Thursday, May 4, 2017

Opera Australia's dazzling and dramatic new Carmen opens in Melbourne: Herald Sun Review

Published online at Herald Sun Melbourne 5th May and in print 9th May 2017.

In Opera Australia’s new production of Carmen, esteemed director John Bell seems acutely aware of both enticing newcomers to opera as well as giving regulars justification to see Georges Bizet’s popular work yet again. And see it you should. Bell draws out and magnifies the contrasts and tensions of the story marvellously and bends them to their limits with dazzling and dramatic effect.

Rinat Shaham as Carmen and the Opera Australia Chorus
The perennial buzz of sexual attraction and ugliness of sexual violence with the curse of jealousy at the core, in Bell’s depiction, makes a powerful and confronting lesson — none more so than a final scene that is disturbingly graphic and brings you to thoughts of today’s news of domestic violence.

Under the creative team of Michael Scott-Mitchell (set), Teresa Negroponte (costumes) and Trent Suidgeest (lighting), a cooling breath of Broadway flashes over Bizet’s Seville. Here, it’s a Cuban-inspired retro-contemporary, dilapidated and seedy world contrasting with costumed fluorescent colour and military camouflage, assisted by Kelley Abbey’s energetic choreography for skilful juvenile street dancers and cavorting couples.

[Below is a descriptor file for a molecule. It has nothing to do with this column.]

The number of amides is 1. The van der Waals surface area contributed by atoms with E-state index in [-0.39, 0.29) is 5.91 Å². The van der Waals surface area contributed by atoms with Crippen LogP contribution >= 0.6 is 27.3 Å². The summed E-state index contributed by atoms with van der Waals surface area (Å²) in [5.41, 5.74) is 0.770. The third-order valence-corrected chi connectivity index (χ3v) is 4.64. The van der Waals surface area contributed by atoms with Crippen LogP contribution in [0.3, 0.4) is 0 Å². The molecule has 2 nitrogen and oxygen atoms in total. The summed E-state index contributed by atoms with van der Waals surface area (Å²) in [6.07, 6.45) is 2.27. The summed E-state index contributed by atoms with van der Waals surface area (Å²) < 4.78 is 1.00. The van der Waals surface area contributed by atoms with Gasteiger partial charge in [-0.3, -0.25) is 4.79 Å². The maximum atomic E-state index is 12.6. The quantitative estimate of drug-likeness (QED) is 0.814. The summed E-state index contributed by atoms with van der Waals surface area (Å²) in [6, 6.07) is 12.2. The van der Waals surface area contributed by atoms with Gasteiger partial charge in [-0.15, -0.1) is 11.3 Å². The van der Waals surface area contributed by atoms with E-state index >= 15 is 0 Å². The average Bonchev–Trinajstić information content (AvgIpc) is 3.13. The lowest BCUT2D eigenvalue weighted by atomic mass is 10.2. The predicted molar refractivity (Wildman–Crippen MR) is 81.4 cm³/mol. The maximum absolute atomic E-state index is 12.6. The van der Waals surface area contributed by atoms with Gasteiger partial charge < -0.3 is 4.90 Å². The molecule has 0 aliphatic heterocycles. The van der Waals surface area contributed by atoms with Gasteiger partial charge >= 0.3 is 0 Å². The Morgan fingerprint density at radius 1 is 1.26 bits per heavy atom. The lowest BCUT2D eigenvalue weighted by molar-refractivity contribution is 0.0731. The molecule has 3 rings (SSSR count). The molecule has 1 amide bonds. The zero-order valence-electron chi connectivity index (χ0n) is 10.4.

You have to stretch your imagination to accommodate librettist’s Henri Meilhac and Ludovic Halévy’s Seville of 1820 but the passions of extremes are perfectly preserved, in no small part due to a superbly sung opening night, conductor Brian Castles-Onion expert handling of the score’s pulse and Orchestra Victoria on top form.

Two international leads gifted their credentials in truckloads. In complete control of her performance as Carmen, mezzo-soprano Rinat Shaham seduced with the grit and intensity of the persona she has perfected in over 40 productions worldwide. Shaham effortlessly oozes with sexual strength and exposes Carmen’s cracks of vulnerability in her flirtatious road for freedom with a voice of endless richness and a devastating, dark lower range full of adamancy and soul.

Coming with a hugely resonant, noble and fierce tenor, Dymtro Popov’s masterfully calibrated performance as the unhinged Don José sets up the tragedy compellingly alongside Shaham’s determined Carmen as he mirrors the mind in vocal and dramatic conviction.

Dmytro Popov as Don José and Rinat Shaham as Carmen
The satin-suited bullfighter Escamillo — the kind of guy who steals a kiss then gives it to another — came with distinctive flair from a robust-voiced Shane Lowrencev who gladly did a sterling job of the famous Toreador Song.

Soprano Stacey Alleaume wasn’t far away from a standing ovation after her innocent but brave-hearted Micaëla pulled at the heartstrings with her sweet, angelic beauty of voice.

Smaller roles were handled with aplomb with Carmen’s shallow, beauty-conscious companions Frasquita (Jane Ede) and Mercédès (Sian Pendry) especially shining in style with Adrian Tamburini’s brutish Zuniga leading his forces with solidly grounded bass. And the Opera Australia chorus, with 12 clarion scallywags, fired up magnificently as a chorus of suspect citizens for a splendid bullfighters’ welcome.

At the heart of it all, nothing feels lost in Bizet’s enduring work. Coming with strong vocal, musical and dramatic commitment, the gains made in Opera Australia’s new production should last as long as the blaze of colour in its makeup.

Opera Australia
State Theatre, Arts Centre until May 26
Rating: four stars

Production Photos: Jeff Busby

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